Re-visit the converted url and note that the response is immediate.

How It Works

Heathen makes extensive use of the absolutely wonderful Dragonfly, and packages everything up as a micro-application with Sinatra.

You give Heathen some content (either a file or URL) and an action by POSTing to /convert. Heathen does a minimal amount of checking to make sure the request is sane and that the supplied content will (probably) be processable, puts the file in permanent storage, and gives you back two links, but does no actual processing.

The original url simply points to the unaltered content that was originally uploaded.

The converted url is actually serialized information that Dragonfly uses to kick-off the processing steps. Visiting this link will convert the original content to pdf, which is why visiting the link the first time can take a long time. However, since Heathen also uses Rack::Cache, the processed content is placed in the cache and never needs to be processed again.

If you want content to be re-processed the next time it is requested, you can run rake heathen:cache:clear.

Additionally, when content is sent to Heathen, a hash is computed which acts as a key to the processed content. That is, if you upload some content that Heathen has already seen (even if the filename is different), you will get back the exact same response as the first time, meaning that if the content is already cached, GETting the converted url will respond immediately.

To remove these mappings, you can run rake heathen:redis:clear.

For convenience, to clear both redis and the cache, plus any residual temp files that may not have been cleaned up by Heathen, you can run rake heathen:clear.

HTML to PDF

In order to convert html to pdf heathen uses wkhtmltopdf. If you want to use any of the options explained in the documentation you can set them using meta tags in the html where the name of the tag sould start with heathen.

<meta name='heathen-foo' content='bars'>

AutoHeathen

AutoHeathen is a utility to allow people to email the documents they want converted to Heathen, which then converts them and either returns the converted documents to sender, or forwards them on to a configured email address. The general idea is that bin/autoheathen will be called by a mail forwarding script, which pipes the email into $stdin.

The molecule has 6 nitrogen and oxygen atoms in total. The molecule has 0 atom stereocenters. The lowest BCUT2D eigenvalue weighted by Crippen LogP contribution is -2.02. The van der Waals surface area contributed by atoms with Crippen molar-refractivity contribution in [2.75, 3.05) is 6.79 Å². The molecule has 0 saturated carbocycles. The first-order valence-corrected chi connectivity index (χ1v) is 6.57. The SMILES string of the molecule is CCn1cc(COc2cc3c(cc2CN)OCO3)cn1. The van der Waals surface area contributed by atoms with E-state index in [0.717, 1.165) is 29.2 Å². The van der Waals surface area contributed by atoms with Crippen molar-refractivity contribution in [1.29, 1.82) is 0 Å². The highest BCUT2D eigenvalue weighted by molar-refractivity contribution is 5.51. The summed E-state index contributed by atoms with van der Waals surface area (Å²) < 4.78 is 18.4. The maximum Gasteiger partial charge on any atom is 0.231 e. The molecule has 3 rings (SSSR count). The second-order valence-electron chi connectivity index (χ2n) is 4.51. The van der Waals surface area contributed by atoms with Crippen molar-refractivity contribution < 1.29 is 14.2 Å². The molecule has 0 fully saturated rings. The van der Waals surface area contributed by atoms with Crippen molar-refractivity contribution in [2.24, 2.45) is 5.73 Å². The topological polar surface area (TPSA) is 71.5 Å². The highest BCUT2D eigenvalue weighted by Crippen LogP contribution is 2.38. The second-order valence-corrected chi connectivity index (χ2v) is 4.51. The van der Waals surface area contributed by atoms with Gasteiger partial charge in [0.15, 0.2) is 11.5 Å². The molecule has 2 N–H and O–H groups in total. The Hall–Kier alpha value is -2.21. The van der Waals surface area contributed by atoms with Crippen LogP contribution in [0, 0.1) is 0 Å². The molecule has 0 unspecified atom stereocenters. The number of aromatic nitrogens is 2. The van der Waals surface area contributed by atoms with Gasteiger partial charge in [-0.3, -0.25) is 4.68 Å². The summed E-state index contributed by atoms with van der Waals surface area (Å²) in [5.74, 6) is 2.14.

As an example for configuration, here is how we did it with postfix:

  1. Postfix relay

/etc/postfix/aliases:

heathen.rts: :include:/app/heathen/current/config/heathen.rts

(remember to run sudo postalias /etc/postfix/aliases afterwards)

  1. Forwarding script

/app/heathen/current/config/heathen.rts:

|"(cd /app/heathen/current; /home/heathen/.rbenv/bin/rbenv exec bundle exec bin/autoheathen -r -C config/autoheathen.yml>> log/autoheathen.log 2>&1)"

  1. Config

Edit autoheathen.yml to suit the location of your heathen app (possibly via a reverse proxy like nginx if the unicorns are listening on a domain socket rather than TCP/IP).

CVHeathen

This is a utility to convert a directory full of files. The script walks the entire directory tree and converts the files it finds, writing the result to the equivalent position in a new directory. The script also handles email files (.msg and .eml suffixes). For these, attachments are converted and saved back into the email (which is saved in mbox, or .eml form).

bin/cvheathen [-v] -i {in-dir} -o {out-dir}

-v = verbose

In order to convert .msg files to a readable form, the utility uses a Perl library (Email::Outlook::Message). To install the appropriate Debian packages, run:

sudo apt-get install libemail-outlook-message-perl libemail-sender-perl

License

MIT

Copyright

© IFAD 2014